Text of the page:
To improve understanding of dry eye disease and highlight a subgroup of patients who have a component of central sensitization and neuropathic pain contributing to their condition. Prospective, cross-sectional, IRB-approved study comparing isolated dry eye disease (n=48) to fibromyalgia (positive control; n=23) and healthy (negative control; n=26) individuals with ocular surface examination, corneal confocal microscopy, quantitative sensory testing, and self-reported ocular symptoms and systemic associations. A subset of patients also underwent skin biopsy and/or brain neuroimaging. Dry eye patients were split into concordant (ie, those with dry eyes on examination) and discordant (ie, those with dry eye symptoms but normal examination) subgroups for further analysis. We hypothesized that on the systemic measures included, concordant patients would resemble healthy controls, whereas discordant patients would show evidence of centralized mechanisms similar to fibromyalgia. Schirmer test and Ocular Surface Disease Index (OSDI) scores indicated significant decreases in tear production (Schirmer: healthy, 18.5±8.2 mm; dry, 11.2±5.4 mm; fibromyalgia, 14.4±7.5; P dry eye symptoms (OSDI: healthy, 1.9±3.0; dry, 20.3±17.7; fibromyalgia, 20.3±17.1; P dry eye and fibromyalgia patients, compared to controls. The discordant subgroup had decreased corneal nerve density and decreased visual quality-of-life scores, similar to patients with fibromyalgia. Concordant patients were more similar to healthy controls on these measures. Individuals with discordant dry eye may have a central pathophysiologic mechanism leading to their eye pain symptoms, which could be an important factor to consider in treatment of chronic idiopathic dry eye.

  4. Assessment of corneal epithelial thickness in dry eye patients.

    Science.gov (United States)

    Cui, Xinhan; Hong, Jiaxu; Wang, Fei; Deng, Sophie X; Yang, Yujing; Zhu, Xiaoyu; Wu, Dan; Zhao, Yujin; Xu, Jianjiang

    2014-12-01

    To investigate the features of corneal epithelial thickness topography with Fourier-domain optical coherence tomography (OCT) in dry eye patients. In this cross-sectional study, 100 symptomatic dry eye patients and 35 normal subjects were enrolled. All participants answered the ocular surface disease index questionnaire and were subjected to OCT, corneal fluorescein staining, tear breakup time, Schirmer 1 test without anesthetic (S1t), and meibomian morphology. Several epithelium statistics for each eye, including central, superior, inferior, minimum, maximum, minimum - maximum, and map standard deviation, were averaged. Correlations of epithelial thickness with the symptoms of dry eye were calculated. The mean (±SD) central, superior, and inferior corneal epithelial thickness was 53.57 (±3.31) μm, 52.00 (±3.39) μm, and 53.03 (±3.67) μm in normal eyes and 52.71 (±2.83) μm, 50.58 (±3.44) μm, and 52.53 (±3.36) μm in dry eyes, respectively. The superior corneal epithelium was thinner in dry eye patients compared with normal subjects (p = 0.037), whereas central and inferior epithelium were not statistically different. In the dry eye group, patients with higher severity grades had thinner superior (p = 0.017) and minimum (p dry eye corneal epithelium was thinner than normal eyes in the superior region. In more severe dry eye disease patients, the superior and minimum epithelium was much thinner, with a greater range of map standard deviation.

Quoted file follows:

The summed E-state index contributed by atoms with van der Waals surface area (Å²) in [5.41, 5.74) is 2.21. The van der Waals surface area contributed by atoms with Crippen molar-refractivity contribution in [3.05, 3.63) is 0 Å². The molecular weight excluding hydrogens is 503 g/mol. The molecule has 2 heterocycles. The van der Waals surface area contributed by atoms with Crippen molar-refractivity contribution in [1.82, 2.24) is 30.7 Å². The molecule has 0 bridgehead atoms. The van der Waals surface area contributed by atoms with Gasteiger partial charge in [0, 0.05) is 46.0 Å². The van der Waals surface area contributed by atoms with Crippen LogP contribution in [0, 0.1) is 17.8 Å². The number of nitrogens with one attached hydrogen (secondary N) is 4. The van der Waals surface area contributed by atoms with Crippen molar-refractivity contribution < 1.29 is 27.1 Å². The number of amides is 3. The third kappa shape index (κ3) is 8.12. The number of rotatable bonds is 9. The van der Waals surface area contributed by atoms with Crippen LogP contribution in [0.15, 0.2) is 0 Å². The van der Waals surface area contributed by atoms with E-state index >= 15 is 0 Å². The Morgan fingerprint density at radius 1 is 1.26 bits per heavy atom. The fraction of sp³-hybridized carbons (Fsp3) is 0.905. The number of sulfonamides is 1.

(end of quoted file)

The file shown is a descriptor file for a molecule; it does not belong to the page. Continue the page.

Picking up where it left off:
5. The Role of Medications in Causing Dry Eye

    Science.gov (United States)

    Fraunfelder, Frederick T.; Sciubba, James J.; Mathers, William D.

    2012-01-01

    The purpose of this paper is to review the possible role of polypharmacy in causing dry eye disease (DED), reflecting the complex interactions and complications associated with the use of multiple systemic and topical ocular medications. The pharmacological, physiological, anatomical, and histological mechanisms causing dry mouth differ little from those causing dry eye. Oral polypharmacy is the most common cause of dry mouth, but has not been investigated as a cause of dry eye. Topical ocular polypharmacy has been shown to cause DED. Information on drugs that likely cause or aggravate DED and the controversial role of preservatives in topical ocular medications are examined. Systemic or topical ocular medications and preservatives used in topical ocular drugs may cause dry eye through the drug's therapeutic action, ocular surface effects, or preservatives, and the effects probably are additive. Long-term use of topical ocular medications, especially those containing preservatives such as BAK, may play an important role in DED and the role of polypharmacy needs further study. We review possible ways to decrease the risk of medication-related dry eye. PMID:23050121

  6. Ocular surface temperature in patients with evaporative and aqueous-deficient dry eyes: a thermographic approach.

    Science.gov (United States)

    Matteoli, S; Favuzza, E; Mazzantini, L; Aragona, P; Cappelli, S; Corvi, A; Mencucci, R

    2017-07-26